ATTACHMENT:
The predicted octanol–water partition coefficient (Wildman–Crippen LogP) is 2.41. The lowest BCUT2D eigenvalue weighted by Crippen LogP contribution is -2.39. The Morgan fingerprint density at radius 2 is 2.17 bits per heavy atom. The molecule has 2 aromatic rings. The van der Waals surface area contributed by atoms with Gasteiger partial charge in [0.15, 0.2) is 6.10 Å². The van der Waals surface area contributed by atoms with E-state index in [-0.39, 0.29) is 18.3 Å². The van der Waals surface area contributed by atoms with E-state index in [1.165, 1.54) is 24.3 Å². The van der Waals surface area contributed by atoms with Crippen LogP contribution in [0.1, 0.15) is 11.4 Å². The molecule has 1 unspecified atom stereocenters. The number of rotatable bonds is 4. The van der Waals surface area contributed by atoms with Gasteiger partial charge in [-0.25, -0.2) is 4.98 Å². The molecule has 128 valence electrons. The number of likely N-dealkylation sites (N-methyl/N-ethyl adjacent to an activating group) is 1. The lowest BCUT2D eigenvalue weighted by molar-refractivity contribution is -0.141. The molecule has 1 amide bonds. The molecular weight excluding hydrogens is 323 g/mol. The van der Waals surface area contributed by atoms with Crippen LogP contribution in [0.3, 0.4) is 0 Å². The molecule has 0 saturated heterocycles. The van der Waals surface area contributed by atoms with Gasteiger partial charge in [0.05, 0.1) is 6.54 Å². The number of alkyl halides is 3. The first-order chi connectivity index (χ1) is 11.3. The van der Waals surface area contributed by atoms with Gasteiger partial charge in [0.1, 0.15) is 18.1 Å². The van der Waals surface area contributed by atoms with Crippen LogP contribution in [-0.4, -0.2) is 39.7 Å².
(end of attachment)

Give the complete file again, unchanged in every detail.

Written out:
The predicted octanol–water partition coefficient (Wildman–Crippen LogP) is 2.41. The lowest BCUT2D eigenvalue weighted by Crippen LogP contribution is -2.39. The Morgan fingerprint density at radius 2 is 2.17 bits per heavy atom. The molecule has 2 aromatic rings. The van der Waals surface area contributed by atoms with Gasteiger partial charge in [0.15, 0.2) is 6.10 Å². The van der Waals surface area contributed by atoms with E-state index in [-0.39, 0.29) is 18.3 Å². The van der Waals surface area contributed by atoms with E-state index in [1.165, 1.54) is 24.3 Å². The van der Waals surface area contributed by atoms with Crippen LogP contribution in [0.1, 0.15) is 11.4 Å². The molecule has 1 unspecified atom stereocenters. The number of rotatable bonds is 4. The van der Waals surface area contributed by atoms with Gasteiger partial charge in [-0.25, -0.2) is 4.98 Å². The molecule has 128 valence electrons. The number of likely N-dealkylation sites (N-methyl/N-ethyl adjacent to an activating group) is 1. The lowest BCUT2D eigenvalue weighted by molar-refractivity contribution is -0.141. The molecule has 1 amide bonds. The molecular weight excluding hydrogens is 323 g/mol. The van der Waals surface area contributed by atoms with Crippen LogP contribution in [0.3, 0.4) is 0 Å². The molecule has 0 saturated heterocycles. The van der Waals surface area contributed by atoms with Gasteiger partial charge in [0.05, 0.1) is 6.54 Å². The number of alkyl halides is 3. The first-order chi connectivity index (χ1) is 11.3. The van der Waals surface area contributed by atoms with Gasteiger partial charge in [0.1, 0.15) is 18.1 Å². The van der Waals surface area contributed by atoms with Crippen LogP contribution in [-0.4, -0.2) is 39.7 Å².